From Intelligent Design to Evolution in Engineering
I once had a colleague who defined a “system” as “the thing one level of complexity higher than you can understand.”
I always thought there was a bit of profound insight in that definition.
We humans have a finite capacity for understanding, and that capacity does not benefit from the bounty of Moore’s Law. Our brains don’t magically think twice as fast every two years, or have the capacity to consider exponentially more factors each decade. Our limited brains also don’t compensate well for the layer upon layer of encapsulated engineering accomplishments of our predecessors. Even comparatively simple examples of modern technology can be deceptively complex - perhaps more complex than a single human brain can fully comprehend.
The IIoT Leverages Legacy Plant
There is no such thing as “the Internet of Things (IoT).”
I’m gradually coming around to the conclusion that this entity, as something integral, is an over-simplification. At the very least, there are two IoTs: the consumer one (which I’m starting to refer to as the CIoT) and the industrial IoT (commonly referred to as the IIoT).
This gives me some sympathy for a complaint certain players have had for a while: “The IoT is nothing new; it’s just a new name for M2M (machine-to-machine).” Although this statement, in and of itself, is also over-simplistic, since it still maintains that there is one IoT, by a different name, and that it’s not new.
In fact, there’s plenty that’s new, but, the more I get exposed to products dedicated to the IIoT, the more I realize how different it is from the CIoT. You could also argue whether the IIoT includes medical and automotive, but, whether or not it does, my sense is that medical and possibly even automotive share more in common with the IIoT than they do with the CIoT.
Adventures for a New Day
Fish Fry: the Final Frontier. In this episode, we journey to a world where our analog is programmable (ok, configurable) and our food is replicated (complete with a full serving of your nutritional needs). First, we delve into the bits, bobs, and ADCs of Maxim's new PIXI configurable analog with Martin Mason. Martin and I discuss the details of this new configurable analog, and why the PIXI is better (and more flexible) than a big ol' pile of discreet components. Also this week, we check out Nestlé's new "Iron Man" program that aims to reshape our kitchens and resupply the world's nutritional needs. (Spoiler Alert: A true Star Trek food replicator may be closer to reality than we know.)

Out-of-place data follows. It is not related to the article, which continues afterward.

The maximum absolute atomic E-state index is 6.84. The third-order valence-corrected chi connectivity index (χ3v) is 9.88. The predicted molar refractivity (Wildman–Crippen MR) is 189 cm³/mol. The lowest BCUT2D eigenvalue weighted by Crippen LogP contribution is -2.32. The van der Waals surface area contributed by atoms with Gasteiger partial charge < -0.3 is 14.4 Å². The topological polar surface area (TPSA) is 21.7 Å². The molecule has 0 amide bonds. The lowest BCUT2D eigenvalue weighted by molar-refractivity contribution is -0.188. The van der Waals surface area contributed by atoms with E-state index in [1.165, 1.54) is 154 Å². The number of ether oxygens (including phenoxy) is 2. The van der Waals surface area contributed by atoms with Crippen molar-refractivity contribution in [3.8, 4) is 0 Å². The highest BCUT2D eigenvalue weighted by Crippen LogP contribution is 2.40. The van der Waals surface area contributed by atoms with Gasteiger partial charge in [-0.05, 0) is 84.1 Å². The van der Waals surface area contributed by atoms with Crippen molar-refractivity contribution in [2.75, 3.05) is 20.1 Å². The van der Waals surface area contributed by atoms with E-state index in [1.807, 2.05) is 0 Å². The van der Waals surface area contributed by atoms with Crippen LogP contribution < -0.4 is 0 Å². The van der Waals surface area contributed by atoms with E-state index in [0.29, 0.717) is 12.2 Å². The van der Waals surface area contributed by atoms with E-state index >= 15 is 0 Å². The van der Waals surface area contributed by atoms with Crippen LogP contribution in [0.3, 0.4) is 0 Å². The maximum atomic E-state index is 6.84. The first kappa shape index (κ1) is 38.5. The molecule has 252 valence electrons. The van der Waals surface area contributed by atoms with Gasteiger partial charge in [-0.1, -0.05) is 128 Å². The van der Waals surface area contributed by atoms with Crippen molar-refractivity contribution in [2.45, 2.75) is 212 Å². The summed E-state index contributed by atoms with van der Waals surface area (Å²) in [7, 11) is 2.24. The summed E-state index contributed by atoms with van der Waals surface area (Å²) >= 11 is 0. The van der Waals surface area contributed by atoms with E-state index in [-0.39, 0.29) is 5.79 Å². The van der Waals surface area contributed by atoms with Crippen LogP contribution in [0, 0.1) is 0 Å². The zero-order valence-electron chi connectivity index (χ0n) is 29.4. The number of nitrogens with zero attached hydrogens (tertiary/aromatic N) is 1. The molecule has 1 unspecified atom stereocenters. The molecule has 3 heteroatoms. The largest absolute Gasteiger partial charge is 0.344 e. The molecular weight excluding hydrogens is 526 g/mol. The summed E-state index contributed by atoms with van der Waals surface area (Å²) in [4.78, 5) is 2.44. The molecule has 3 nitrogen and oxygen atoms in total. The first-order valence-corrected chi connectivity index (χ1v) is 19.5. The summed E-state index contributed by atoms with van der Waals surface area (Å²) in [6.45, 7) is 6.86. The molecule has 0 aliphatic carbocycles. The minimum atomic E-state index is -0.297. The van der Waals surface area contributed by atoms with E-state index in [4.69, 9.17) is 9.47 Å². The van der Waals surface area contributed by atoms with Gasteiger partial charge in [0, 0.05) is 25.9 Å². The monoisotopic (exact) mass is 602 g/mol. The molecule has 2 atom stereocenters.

We're giving away five PIXI kits (courtesy of Maxim Integrated Products) but you'll have to listen to the podcast to find out how to enter to win!
New MEMS Accelerometers from mCube are World’s Smallest
Most startups have no product. This one has shipped 60 million products before coming out of stealth mode.
Say hello to mCube, probably the most successful chipmaker you’ve never heard of. In keeping with the company’s low profile, mCube makes little bitty motion sensors. Accelerometers, magnetometers, and even teensy gyroscopes. Most of those little chips have been sold to Chinese cellphone makers, but the company hopes that its fortunes will soon change.
Cellphones are just the beginning, says mCube CEO Ben Lee. The real volume is in the “Internet of Moving Things (IoMT).” (Oh, good, another marketing initialism. At least they’ve got that part of the startup strategy figured out.)
Will FPGAs Take Over the Data Center?
At the Gigaom Structure 2014 event last week, Intel’s Diane Bryant announced that Intel is “integrating [Intel’s] industry-leading Xeon processor with a coherent FPGA in a single package, socket compatible to [the] standard Xeon E5 processor offerings.” Bryant continues, saying that the FPGA will provide Intel customers “a programmable, high performance coherent acceleration capability to turbo-charge their algorithms” and that industry benchmarks indicate that FPGA-based accelerators can deliver >10x performance gains, with an Intel-claimed 2x additional performance, thanks to a low-latency coherent interface between the FPGA and the processor.
If we did our math right, Intel is implying that an FPGA could boost the speed of a server-based application by somewhere in the range of 20x.
Applied Materials Introduces a New Metal
Metal has always been a bit messy. Even in the old days, when we laid metal lines over the rough terrain that resulted from various deposited layers and etch steps, step coverage was an issue when the metal didn’t conform well to those ups and downs.
Of course, what with the development of dual-damascene processes with chemical-mechanical polishing (CMP), we’ve eliminated all that topography, and metal has been smooth sailing ever since. More or less. (I know – tell that to the yield guy…)
But those days are coming to an end with the increasingly tight dimensions of the nodes below 28 nm. Voids are starting to raise their heads again, as Applied Materials (AMAT) describes it. In fact, when it comes to vias, voids are already an issue that has been made more tolerable by the use of redundant vias – two where one might theoretically do. That improves the chances that at least one of the two vias will have good, clean connectivity between metal layers.